But what is the question
Politicians say we should invest in helping vulnerable people adapt to climate change. But how should we spend the money?
According to two UK researchers we can best help people in the developing world by funding climate modelers in the rich world:
The British Prime Minister Gordon Brown recently proposed establishing a fund of $100 billion, contributed by the wealthiest nations, to help the most vulnerable countries adapt to climate change. . . Wisely planning how the funds generated by the Prime Minister's recent proposal should be invested therefore needs good scientific guidance. In our view, this can be best achieved by climate models providing highly accurate localised predictions. As a result of the significant scientific effort to date, aided by public concern, models simulating climate change have gained considerable skill. . . There will be many scientific and technical challenges along the way, but the hope is that simulations of the global environment will be able to maximise the number of people around the world who can adapt to, and be protected from the worst impacts of, global warming.
Here is a different perspective:
Excerpted from: Dessai, S., Hulme, M., Lempert, R., and R. Pielke, Jr., 2009. Climate prediction: a limit to adaptation?, Chapter 5 in, Adapting to Climate Change: Thresholds, Values, Governance, W. N. Adger, I. Lorenzoni and K.L. O'Brien (eds.), Cambridge University Press, Cambridge, pp. 64-78.
Given the deep uncertainties involved in climate prediction (and even more so in the prediction of climate impacts) and given that climate is usually only one factor in decisions aimed at climate adaptation, we conclude that the ‘predict and provide’ approach to science in support of climate change adaptation is significantly flawed. Other areas of public policy have come up with similar conclusions (for example, earthquake risk, national security, public health). We therefore argue that the epistemological limits to climate prediction should not be interpreted as a limit to adaptation, despite the widespread belief that it is. By avoiding an approach that places climate prediction (and consequent risk assessment) at its heart, successful adaptation strategies can be developed in the face of this deep uncertainty. We suggest that decision-makers systematically examine the performance of their adaptation strategies/policies/activities over a wide range of plausible futures driven by uncertainty about the future state of climate and many other economic, political and cultural factors. They should choose a strategy that they find sufficiently robust across these alternative futures. Such an approach can identify successful adaptation strategies without accurate and precise predictions of future climate.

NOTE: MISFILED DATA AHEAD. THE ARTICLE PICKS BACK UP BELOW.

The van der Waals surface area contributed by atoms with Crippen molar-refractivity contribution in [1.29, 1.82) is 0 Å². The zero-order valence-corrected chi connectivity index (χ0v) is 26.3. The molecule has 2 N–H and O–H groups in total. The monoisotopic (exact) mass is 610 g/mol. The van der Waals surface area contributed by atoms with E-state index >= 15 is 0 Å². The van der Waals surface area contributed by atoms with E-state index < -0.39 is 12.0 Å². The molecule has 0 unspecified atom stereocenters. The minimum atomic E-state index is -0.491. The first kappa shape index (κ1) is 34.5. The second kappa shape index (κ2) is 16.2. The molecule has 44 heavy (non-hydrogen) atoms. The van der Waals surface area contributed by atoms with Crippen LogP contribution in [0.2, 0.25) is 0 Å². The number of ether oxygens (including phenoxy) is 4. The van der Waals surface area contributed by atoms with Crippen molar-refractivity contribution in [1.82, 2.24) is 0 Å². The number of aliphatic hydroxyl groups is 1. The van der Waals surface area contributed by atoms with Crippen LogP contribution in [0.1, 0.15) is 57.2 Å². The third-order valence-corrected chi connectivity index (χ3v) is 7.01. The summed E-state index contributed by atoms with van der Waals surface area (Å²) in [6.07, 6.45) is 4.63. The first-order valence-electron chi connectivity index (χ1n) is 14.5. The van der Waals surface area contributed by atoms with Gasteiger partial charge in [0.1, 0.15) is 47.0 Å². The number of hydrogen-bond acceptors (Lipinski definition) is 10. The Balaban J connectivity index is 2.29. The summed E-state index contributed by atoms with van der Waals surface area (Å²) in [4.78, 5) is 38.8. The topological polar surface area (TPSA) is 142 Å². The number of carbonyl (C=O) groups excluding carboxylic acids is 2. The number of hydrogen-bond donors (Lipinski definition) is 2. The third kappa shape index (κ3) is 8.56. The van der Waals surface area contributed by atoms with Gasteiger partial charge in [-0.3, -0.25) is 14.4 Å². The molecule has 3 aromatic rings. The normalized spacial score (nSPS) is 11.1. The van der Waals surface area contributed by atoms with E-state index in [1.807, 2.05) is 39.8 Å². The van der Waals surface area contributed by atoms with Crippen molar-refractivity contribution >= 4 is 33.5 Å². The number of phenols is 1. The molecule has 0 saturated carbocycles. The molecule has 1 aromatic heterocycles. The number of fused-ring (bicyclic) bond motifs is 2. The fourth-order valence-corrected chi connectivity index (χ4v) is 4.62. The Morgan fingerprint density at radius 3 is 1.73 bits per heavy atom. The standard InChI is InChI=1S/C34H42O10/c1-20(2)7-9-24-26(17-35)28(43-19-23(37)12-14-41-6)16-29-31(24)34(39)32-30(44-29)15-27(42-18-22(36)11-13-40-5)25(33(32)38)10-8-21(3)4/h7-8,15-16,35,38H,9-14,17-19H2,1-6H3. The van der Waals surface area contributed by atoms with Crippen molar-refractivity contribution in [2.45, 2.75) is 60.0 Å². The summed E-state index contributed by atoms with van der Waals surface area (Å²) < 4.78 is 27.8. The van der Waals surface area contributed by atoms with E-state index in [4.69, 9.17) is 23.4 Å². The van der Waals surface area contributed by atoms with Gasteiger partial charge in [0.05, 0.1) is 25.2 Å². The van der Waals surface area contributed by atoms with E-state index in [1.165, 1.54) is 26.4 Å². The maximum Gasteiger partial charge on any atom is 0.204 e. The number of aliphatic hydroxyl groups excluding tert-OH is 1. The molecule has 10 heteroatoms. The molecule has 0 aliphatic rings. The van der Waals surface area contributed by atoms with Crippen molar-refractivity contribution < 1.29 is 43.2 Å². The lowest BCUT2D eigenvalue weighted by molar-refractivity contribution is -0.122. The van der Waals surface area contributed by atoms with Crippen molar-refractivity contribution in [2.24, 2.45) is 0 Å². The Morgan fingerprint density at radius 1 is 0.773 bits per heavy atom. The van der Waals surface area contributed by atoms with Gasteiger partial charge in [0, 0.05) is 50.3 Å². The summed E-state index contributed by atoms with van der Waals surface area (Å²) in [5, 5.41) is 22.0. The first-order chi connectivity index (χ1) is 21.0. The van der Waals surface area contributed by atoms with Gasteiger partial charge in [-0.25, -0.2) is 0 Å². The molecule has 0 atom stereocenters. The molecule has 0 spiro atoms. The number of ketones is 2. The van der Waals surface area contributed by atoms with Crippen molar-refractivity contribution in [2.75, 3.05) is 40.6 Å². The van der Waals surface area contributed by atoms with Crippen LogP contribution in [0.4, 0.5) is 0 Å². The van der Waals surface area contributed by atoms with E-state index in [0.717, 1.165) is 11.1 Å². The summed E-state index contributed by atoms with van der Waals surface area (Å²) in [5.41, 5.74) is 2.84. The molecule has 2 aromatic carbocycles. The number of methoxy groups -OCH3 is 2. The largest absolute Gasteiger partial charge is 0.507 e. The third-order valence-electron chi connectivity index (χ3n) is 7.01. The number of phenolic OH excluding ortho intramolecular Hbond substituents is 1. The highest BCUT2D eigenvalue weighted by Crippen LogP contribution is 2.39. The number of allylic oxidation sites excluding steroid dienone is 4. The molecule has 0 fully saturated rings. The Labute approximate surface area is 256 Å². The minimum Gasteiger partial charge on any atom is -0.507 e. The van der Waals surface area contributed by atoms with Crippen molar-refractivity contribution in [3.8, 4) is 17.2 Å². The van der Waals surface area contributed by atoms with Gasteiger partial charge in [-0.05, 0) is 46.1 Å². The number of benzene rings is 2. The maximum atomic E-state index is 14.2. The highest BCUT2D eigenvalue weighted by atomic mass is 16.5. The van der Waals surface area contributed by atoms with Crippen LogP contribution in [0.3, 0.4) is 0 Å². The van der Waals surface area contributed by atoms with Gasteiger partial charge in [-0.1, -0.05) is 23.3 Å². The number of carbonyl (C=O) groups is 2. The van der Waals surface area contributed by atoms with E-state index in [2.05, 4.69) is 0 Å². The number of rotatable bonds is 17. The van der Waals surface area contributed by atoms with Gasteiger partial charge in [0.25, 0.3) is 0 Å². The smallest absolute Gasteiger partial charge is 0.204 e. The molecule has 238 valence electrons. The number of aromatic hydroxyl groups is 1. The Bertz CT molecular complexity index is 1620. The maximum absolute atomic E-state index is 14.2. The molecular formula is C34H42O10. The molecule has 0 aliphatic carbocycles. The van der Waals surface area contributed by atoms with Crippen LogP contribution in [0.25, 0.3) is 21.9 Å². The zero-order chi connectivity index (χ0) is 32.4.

These findings have significant implications for science policies as well. At a time when government expects decisions to be based on the best possible science (evidence-based policy-making), we have shown that the science of climate prediction is unlikely to fulfil the expectations of decision-makers . Overprecise climate predictions can potentially lead to bad decisions if misinterpreted or used incorrectly. From a science policy perspective it is worth reflecting on where science funding agencies should focus their efforts if one of the goals is to maximize the societal benefit of science in society. The recent World Modelling Summit for Climate Prediction called for a substantial increase in computing power (an increase by a factor of 1000) in order to provide better information at the local level. We believe, however, that society will benefit much more from a greater understanding of the vulnerability of climate-influenced decisions to large irreducible uncertainties than in seeking to increase the accuracy and precision of the next generation of climate models .